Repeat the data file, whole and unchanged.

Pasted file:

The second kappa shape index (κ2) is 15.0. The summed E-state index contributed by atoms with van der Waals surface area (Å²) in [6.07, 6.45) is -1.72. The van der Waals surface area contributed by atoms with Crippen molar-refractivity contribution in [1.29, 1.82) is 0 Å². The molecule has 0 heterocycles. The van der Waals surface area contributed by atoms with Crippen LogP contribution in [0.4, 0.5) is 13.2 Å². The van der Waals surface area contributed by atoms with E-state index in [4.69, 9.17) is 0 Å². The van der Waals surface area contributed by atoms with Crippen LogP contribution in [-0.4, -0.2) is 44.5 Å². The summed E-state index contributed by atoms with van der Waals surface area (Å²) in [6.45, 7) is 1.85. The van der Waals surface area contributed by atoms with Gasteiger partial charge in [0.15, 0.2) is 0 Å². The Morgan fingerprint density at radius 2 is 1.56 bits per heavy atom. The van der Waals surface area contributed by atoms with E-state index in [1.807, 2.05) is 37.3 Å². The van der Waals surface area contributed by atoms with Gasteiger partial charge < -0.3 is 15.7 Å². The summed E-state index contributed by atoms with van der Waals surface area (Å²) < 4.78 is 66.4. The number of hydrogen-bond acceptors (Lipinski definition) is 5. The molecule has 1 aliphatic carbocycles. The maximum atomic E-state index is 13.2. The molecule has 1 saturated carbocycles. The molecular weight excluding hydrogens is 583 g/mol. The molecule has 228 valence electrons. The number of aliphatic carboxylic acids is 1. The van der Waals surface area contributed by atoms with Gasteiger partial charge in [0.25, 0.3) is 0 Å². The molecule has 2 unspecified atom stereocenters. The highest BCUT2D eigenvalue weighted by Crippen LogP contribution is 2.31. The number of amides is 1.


The second kappa shape index (κ2) is 15.0. The summed E-state index contributed by atoms with van der Waals surface area (Å²) in [6.07, 6.45) is -1.72. The van der Waals surface area contributed by atoms with Crippen molar-refractivity contribution in [1.29, 1.82) is 0 Å². The molecule has 0 heterocycles. The van der Waals surface area contributed by atoms with Crippen LogP contribution in [0.4, 0.5) is 13.2 Å². The van der Waals surface area contributed by atoms with E-state index in [4.69, 9.17) is 0 Å². The van der Waals surface area contributed by atoms with Crippen LogP contribution in [-0.4, -0.2) is 44.5 Å². The summed E-state index contributed by atoms with van der Waals surface area (Å²) in [6.45, 7) is 1.85. The van der Waals surface area contributed by atoms with Gasteiger partial charge in [0.15, 0.2) is 0 Å². The Morgan fingerprint density at radius 2 is 1.56 bits per heavy atom. The van der Waals surface area contributed by atoms with E-state index in [1.807, 2.05) is 37.3 Å². The van der Waals surface area contributed by atoms with Gasteiger partial charge < -0.3 is 15.7 Å². The summed E-state index contributed by atoms with van der Waals surface area (Å²) < 4.78 is 66.4. The number of hydrogen-bond acceptors (Lipinski definition) is 5. The molecule has 1 aliphatic carbocycles. The maximum atomic E-state index is 13.2. The molecule has 1 saturated carbocycles. The molecular weight excluding hydrogens is 583 g/mol. The molecule has 228 valence electrons. The number of aliphatic carboxylic acids is 1. The van der Waals surface area contributed by atoms with Gasteiger partial charge in [0.25, 0.3) is 0 Å². The molecule has 2 unspecified atom stereocenters. The highest BCUT2D eigenvalue weighted by Crippen LogP contribution is 2.31. The number of amides is 1.